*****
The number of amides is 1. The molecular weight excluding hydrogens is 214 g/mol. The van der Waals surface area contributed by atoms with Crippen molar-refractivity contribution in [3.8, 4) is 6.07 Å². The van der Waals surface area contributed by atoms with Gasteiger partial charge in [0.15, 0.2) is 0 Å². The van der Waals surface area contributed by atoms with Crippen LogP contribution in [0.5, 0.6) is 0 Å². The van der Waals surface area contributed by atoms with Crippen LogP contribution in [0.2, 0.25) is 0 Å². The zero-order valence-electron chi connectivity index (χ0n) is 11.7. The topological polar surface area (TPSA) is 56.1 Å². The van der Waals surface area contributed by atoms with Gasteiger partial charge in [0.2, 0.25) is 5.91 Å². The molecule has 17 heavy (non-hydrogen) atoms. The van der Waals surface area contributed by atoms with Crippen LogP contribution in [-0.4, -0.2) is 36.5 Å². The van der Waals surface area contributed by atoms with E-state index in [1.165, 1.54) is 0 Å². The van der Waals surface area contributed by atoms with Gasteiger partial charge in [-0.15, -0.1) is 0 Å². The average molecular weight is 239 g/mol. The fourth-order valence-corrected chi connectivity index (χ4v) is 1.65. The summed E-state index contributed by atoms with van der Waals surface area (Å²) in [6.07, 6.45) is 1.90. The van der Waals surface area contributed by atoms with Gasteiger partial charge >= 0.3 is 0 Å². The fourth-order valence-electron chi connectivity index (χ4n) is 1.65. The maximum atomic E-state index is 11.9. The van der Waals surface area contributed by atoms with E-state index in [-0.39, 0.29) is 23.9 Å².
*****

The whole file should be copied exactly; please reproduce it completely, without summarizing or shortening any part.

The number of amides is 1. The molecular weight excluding hydrogens is 214 g/mol. The van der Waals surface area contributed by atoms with Crippen molar-refractivity contribution in [3.8, 4) is 6.07 Å². The van der Waals surface area contributed by atoms with Gasteiger partial charge in [0.15, 0.2) is 0 Å². The van der Waals surface area contributed by atoms with Crippen LogP contribution in [0.5, 0.6) is 0 Å². The van der Waals surface area contributed by atoms with Crippen LogP contribution in [0.2, 0.25) is 0 Å². The zero-order valence-electron chi connectivity index (χ0n) is 11.7. The topological polar surface area (TPSA) is 56.1 Å². The van der Waals surface area contributed by atoms with Gasteiger partial charge in [0.2, 0.25) is 5.91 Å². The molecule has 17 heavy (non-hydrogen) atoms. The van der Waals surface area contributed by atoms with Crippen LogP contribution in [-0.4, -0.2) is 36.5 Å². The van der Waals surface area contributed by atoms with E-state index in [1.165, 1.54) is 0 Å². The van der Waals surface area contributed by atoms with Gasteiger partial charge in [-0.15, -0.1) is 0 Å². The average molecular weight is 239 g/mol. The fourth-order valence-corrected chi connectivity index (χ4v) is 1.65. The summed E-state index contributed by atoms with van der Waals surface area (Å²) in [6.07, 6.45) is 1.90. The van der Waals surface area contributed by atoms with Gasteiger partial charge >= 0.3 is 0 Å². The fourth-order valence-electron chi connectivity index (χ4n) is 1.65. The maximum atomic E-state index is 11.9. The van der Waals surface area contributed by atoms with E-state index in [-0.39, 0.29) is 23.9 Å².